The internet of things has three major spacetime-annihilating functions:
- Transportationmaking far away things come to you
- Teleportation – instantly getting copies of far away things
- Telepresence – interacting with far away people and things
In the past, far away things had no way to know what you wanted from them or when you wanted it. The right things wouldn’t know how to find you. So you’d have to travel to where the things were — to a restaurant, to your house, to various stores.
If you shop on Amazon instead of going to the store, you’re on the internet of things. Last year, Amazon acquired robotic warehouse technology company Kiva systems. When you one-click on that toothbrush, Amazon’s robots move it from deep inside the warehouse onto the floor where employees pack it and ship it to you.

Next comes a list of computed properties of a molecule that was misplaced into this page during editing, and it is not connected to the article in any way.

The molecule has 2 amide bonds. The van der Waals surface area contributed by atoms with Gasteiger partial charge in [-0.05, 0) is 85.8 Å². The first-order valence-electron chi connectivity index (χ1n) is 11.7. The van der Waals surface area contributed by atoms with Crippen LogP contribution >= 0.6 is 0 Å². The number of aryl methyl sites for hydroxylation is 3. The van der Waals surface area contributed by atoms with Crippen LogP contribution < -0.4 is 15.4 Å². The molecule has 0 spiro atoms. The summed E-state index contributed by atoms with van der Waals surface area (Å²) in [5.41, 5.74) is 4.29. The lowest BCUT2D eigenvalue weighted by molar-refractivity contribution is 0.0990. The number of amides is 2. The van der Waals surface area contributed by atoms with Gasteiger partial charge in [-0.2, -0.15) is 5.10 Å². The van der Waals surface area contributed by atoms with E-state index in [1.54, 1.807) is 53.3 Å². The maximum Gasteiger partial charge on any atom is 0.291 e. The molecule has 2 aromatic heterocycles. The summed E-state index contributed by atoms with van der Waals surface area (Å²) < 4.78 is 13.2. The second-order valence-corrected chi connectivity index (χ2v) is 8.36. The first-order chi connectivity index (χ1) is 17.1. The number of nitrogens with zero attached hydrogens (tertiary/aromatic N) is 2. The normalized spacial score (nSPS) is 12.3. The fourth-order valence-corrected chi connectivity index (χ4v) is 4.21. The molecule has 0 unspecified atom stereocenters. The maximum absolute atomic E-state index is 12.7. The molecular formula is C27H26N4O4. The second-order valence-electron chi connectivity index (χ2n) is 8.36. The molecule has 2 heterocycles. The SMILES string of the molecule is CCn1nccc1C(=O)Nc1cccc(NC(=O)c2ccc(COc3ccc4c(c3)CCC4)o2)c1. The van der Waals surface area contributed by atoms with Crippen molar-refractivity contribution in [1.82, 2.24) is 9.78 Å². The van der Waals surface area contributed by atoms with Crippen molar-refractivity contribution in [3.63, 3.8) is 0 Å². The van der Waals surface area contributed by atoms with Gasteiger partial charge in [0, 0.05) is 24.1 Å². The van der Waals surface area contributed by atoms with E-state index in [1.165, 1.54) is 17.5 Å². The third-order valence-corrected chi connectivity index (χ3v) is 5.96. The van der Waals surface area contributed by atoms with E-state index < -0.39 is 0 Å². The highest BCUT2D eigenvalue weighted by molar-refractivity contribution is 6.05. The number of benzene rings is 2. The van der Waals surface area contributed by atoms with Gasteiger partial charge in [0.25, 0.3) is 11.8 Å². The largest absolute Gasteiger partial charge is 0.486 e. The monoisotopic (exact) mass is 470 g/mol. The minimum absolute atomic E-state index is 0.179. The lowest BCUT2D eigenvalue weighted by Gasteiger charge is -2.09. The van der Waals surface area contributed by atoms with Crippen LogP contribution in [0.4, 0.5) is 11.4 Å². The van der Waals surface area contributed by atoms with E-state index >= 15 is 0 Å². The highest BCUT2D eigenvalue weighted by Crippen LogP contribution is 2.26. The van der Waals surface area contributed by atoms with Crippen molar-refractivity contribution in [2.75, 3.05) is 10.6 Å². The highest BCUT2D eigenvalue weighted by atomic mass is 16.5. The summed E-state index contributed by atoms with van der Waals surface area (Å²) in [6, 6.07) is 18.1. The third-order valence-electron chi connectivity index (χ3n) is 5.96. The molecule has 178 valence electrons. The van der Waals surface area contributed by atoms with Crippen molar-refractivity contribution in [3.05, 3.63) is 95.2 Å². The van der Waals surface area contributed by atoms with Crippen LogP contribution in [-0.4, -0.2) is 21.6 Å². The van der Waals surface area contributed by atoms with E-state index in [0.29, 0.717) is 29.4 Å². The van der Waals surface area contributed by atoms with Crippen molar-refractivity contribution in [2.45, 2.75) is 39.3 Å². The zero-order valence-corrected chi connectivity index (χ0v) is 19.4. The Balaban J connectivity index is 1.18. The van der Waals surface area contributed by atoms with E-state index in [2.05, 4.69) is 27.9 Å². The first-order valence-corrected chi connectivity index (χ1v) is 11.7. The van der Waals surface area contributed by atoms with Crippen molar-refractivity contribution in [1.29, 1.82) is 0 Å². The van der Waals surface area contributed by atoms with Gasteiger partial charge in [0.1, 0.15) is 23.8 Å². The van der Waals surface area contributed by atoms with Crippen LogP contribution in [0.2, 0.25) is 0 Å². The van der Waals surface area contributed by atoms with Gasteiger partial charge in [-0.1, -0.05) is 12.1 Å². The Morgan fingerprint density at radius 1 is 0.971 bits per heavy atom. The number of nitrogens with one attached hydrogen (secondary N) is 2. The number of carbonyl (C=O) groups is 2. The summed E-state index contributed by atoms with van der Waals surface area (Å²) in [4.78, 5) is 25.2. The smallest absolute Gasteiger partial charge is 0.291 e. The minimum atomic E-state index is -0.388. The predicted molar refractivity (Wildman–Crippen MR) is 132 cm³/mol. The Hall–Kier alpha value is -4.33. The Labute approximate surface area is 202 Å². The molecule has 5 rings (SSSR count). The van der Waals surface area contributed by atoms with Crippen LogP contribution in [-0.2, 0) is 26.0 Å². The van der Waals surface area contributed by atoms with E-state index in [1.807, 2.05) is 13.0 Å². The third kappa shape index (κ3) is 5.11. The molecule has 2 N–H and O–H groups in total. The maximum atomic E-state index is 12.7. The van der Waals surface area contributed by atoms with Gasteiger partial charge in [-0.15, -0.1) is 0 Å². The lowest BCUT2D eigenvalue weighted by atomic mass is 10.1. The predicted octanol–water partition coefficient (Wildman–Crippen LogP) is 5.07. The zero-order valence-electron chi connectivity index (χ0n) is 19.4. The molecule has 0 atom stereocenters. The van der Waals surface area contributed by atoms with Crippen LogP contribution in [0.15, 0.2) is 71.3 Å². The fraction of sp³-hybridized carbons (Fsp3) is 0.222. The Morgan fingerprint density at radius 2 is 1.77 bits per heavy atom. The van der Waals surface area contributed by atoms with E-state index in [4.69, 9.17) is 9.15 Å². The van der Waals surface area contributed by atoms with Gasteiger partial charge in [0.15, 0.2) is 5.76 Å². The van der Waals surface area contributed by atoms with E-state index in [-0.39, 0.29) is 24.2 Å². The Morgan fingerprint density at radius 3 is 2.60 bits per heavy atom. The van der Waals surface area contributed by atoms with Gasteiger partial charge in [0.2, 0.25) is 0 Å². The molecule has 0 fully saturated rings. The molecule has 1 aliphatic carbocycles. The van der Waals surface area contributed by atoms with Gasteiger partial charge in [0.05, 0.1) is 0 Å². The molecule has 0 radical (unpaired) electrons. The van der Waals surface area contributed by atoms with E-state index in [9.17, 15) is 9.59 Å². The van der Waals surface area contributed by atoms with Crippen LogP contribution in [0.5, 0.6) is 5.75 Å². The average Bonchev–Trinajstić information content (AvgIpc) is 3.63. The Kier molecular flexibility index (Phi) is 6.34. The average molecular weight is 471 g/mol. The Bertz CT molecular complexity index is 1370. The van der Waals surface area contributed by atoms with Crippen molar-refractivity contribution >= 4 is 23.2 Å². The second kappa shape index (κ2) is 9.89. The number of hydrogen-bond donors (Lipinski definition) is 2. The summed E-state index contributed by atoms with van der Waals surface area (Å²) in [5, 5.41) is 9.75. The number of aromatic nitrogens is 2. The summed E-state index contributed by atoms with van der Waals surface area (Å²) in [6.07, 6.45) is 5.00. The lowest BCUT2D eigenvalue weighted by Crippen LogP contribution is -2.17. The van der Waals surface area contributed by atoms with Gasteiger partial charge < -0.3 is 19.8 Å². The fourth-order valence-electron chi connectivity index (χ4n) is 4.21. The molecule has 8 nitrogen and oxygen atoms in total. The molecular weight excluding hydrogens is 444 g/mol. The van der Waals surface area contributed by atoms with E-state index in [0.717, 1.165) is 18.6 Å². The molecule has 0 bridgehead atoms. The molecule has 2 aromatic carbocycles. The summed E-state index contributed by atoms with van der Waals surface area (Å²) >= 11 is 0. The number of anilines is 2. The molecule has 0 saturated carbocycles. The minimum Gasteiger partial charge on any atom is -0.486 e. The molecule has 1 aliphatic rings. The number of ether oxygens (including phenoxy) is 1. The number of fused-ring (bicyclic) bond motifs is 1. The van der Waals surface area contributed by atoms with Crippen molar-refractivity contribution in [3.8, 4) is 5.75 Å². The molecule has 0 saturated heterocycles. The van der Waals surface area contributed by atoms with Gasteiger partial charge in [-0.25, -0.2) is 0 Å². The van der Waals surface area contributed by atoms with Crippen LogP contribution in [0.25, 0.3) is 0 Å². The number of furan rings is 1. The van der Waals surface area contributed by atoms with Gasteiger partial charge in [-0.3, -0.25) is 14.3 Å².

The internet of things transports things to you pretty fast, but not at the speed of light. It uses the internet’s fast-moving bits the way skydivers use a little pilot chute to pull out a bigger, heavier parachute.
Actually, sometimes the internet of things does make faraway things come you at the speed of light. The trick, called “teleportation”, is to convert things to bits and then back to things again.
The first teleporters were invented before the internet, but the far away “facsimiles” they brought you were just pieces of paper. Modern teleporters are a lot more versatile.
The MakerBot Digitizer can scan 3D objects and store their structure as a file of bits. The MakerBot Replicator can read a file of bits and print a 3D object. Put the Digitizer and Replicator at opposite ends of an internet connection and you get a teleporter.
Thousands of objects can already be teleported at the speed of light – silverware, vases, lamp frames, and even some weird-looking, but functional shoes. Soon the internet will be able to teleport physical objects into your lap as easily as it teleports web pages into your screen, and you’ll be able to surf the internet of things.
Sometimes you want to interact with far away things without having them transport or teleport to you. Then what you want is telepresence.